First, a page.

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January 7, 2019

Classroom Icebreakers for Every Grade Level

Your students receive many educational benefits from classroom icebreakers. They may not realize it at the time, but those get-to-know-you activities bear much weight in terms of social emotional learning.

Since we’re your ally in education, we’ve compiled a list of classroom icebreakers for every grade level.

Grades: K-5 Classroom Icebreakers

Ah, the elementary age group. From kindergarten to fifth grade, children start becoming their own unique person. In other words, their personalities, aspirations, and apprehensions develop during this admittedly fragile stage. Plus, these years constitute a crucial period for social development.

As their teacher, part of these responsibilities fall to you.  What happens in your classroom can help them flourish into adults who enjoy fruitful, balanced relationships. (No pressure.) 

Not to worry, these icebreaker activities for elementary students will set them on the most ideal social learning path.

Here you go: This worksheet download provides a fun way to exercise your kids’ minds while they learn their classmates’ names.

To let you in on a little secret, the teacher might also use the word search generator linked above. After all, it’s never easy to memorize another set of names on the roster.

Handwriting-Class Roster Edition

The necessity of cursive as a cornerstone of curriculum has remained up for debate. But good handwriting shall remain a permanent foundation. Either way, the good news is that you can use a handwriting exercise as a classroom icebreaker.

Download this handwriting worksheet, plug in the names on your class roster, and you’re good to go.

Student Interviews-Elementary Edition

Student interviews allow kids to develop a deeper rapport with one another.  Divide your students in pairs, and give them a list of questions to ask one another. At the end of the activity, each student will reveal what they discovered.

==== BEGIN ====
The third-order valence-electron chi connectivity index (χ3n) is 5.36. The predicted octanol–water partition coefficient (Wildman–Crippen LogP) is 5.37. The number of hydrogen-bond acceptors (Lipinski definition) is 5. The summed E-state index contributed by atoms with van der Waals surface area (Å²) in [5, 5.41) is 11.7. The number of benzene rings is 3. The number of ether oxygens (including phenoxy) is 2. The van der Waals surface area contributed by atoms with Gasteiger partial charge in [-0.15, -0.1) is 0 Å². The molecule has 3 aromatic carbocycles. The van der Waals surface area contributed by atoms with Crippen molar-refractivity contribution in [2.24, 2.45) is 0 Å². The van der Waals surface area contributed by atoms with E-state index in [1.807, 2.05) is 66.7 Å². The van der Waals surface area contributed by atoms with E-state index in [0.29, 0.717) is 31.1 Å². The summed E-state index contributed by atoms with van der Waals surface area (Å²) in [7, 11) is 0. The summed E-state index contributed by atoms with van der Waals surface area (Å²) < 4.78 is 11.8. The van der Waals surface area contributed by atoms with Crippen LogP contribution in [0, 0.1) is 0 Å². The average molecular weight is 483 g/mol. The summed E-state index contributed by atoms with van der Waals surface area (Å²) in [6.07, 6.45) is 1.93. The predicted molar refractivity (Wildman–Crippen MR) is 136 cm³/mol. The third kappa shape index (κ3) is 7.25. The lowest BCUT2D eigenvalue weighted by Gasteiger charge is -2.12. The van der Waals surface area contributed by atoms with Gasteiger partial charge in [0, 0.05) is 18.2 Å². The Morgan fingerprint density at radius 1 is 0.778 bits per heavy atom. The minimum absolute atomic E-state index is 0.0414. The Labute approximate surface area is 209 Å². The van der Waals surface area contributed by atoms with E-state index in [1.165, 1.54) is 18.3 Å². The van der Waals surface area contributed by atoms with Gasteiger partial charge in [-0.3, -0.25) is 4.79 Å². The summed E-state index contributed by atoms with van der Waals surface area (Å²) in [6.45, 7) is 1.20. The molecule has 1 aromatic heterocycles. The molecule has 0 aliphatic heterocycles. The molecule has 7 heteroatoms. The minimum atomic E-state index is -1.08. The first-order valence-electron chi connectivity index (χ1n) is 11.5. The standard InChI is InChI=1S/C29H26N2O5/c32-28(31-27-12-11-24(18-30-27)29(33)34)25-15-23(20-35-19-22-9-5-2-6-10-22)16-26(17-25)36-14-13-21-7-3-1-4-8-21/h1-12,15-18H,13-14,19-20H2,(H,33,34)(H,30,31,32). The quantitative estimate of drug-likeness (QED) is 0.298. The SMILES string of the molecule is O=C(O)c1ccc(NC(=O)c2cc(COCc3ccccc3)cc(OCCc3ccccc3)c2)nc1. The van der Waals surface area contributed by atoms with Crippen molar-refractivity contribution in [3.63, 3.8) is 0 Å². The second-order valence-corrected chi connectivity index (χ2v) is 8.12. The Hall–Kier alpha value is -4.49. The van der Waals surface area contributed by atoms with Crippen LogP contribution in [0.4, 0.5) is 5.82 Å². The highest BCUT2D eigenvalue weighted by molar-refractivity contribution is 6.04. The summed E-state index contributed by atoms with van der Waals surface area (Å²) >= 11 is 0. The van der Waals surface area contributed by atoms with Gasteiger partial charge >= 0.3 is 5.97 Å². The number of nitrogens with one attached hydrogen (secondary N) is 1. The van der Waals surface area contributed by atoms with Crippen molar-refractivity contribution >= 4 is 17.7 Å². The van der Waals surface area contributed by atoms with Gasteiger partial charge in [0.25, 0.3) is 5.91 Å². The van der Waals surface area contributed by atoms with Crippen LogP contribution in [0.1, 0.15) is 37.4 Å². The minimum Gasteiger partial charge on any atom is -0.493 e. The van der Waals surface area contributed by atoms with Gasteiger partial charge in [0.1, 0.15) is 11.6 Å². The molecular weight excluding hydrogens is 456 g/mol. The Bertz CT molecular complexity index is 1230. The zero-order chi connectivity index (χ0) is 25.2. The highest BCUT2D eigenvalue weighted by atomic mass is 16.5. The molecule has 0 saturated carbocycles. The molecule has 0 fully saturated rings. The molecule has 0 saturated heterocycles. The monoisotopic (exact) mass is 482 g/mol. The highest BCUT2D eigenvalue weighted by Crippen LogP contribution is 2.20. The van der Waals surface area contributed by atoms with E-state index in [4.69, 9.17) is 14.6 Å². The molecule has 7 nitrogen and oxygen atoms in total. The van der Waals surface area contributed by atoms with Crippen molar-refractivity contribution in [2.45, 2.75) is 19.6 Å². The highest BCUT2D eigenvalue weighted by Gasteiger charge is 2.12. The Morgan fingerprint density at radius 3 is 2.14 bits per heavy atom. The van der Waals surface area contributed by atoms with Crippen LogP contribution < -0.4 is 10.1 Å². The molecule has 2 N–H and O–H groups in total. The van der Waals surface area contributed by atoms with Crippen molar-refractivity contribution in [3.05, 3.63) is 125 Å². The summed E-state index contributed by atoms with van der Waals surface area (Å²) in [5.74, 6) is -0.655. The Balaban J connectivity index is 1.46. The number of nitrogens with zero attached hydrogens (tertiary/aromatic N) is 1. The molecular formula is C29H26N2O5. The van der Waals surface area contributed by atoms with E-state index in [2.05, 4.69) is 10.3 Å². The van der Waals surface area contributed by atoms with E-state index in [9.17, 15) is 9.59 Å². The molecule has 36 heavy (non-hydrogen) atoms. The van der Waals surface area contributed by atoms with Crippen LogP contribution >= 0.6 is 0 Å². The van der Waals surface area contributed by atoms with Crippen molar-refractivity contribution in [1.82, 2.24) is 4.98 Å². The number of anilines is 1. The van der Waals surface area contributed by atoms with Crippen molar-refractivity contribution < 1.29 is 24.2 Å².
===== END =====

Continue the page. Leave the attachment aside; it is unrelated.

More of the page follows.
Questions can be tailored for individual age groups. A few examples include:

  • What is your favorite color?
  • Do you have any pets?
  • What is your favorite TV show?

Grades: 6-8 Classroom Icebreakers

We’ve arrived at the middle grades. These students are growing up. They’re undergoing an awkward stage in their social and intellectual development. At this point, activities, popular musical groups and television, and other trends factor into the equation.

In short, these kids don’t want to be “uncool.” Lucky for them, their teacher is trendy and hip. But most importantly, their teacher wants to help them sharpen their social skills. We’ve got you covered with these classroom icebreaker ideas.

Guess that Picture

Get some scraps of paper ready. While you’re at it, grab a bowl. For this activity, simply fill that bowl with categories such as cartoon characters, chain restaurants, sports, household objects, or whatever springs to mind. 

After dividing the class into teams, one person draws the item they pulled from the bowl, while the group attempts to guess what it is. It’s pretty much a makeshift Pictionary.

Snowball Fight

It works like this. Students write three things about themselves, then crumple the paper up into a “snowball.” At that point, you set up a timer and allow them to have a one-minute snowball fight. Yes, it’ll make a mess, but it’s worth it.

When the timer goes off, everyone grabs the closest snowball and has to try to find the person the three facts describe. Afterward, students can introduce their person to the class using the information they learned.  

Student Interviews-Middle Grades Edition

Really, this one works for all grades. Teachers can pair students up and give them a list of questions to ask. At the end, each student will tell what they discovered.

Once again, questions can be tailored for individual age groups. Here is a handful of examples that may work for the middle grades:

  • What is your favorite subject in school?
  • What is your second favorite animal?
  • What kind of music do you like?

Grades: 9-12 Classroom Icebreakers

High school students. They stand at the gate that opens to adulthood. At this point, they’re mostly worried about being awkward and feeling as if they belong. That said, icebreakers might not be their thing. But, as their teacher, you have the students’ best intentions at heart. 

Two Truths and a Lie

This activity involves revealing three details about a person, two of which are true and one that is false. Students say the three things out loud and then guess which one is untrue. It’s a classic icebreaker, and it still works.

Your ____________ Name

This is a fun game that allows students to brand their alter egos — e.g. their rock star name, their detective name, their superhero name, and more. Teachers can change parameters as they wish.

Let’s say one’s superhero name comes from a combination of their favorite color and a common office supply. Who wouldn’t read a comic about a caped crusader named the Blue Stapler?

A premade version of this icebreaker is available to download here

Student Interviews-High School Edition

One more time. Student interviews really do work for any age group. The trick is finding the appropriate set of questions to give each pair of students. Here are a handful of more mature interview queries that will help high schoolers break the ice and enjoy class:

  • If they made a movie of your life, what actor would play you?
  • What is a surprising fact about yourself?
  • Who is your hero?

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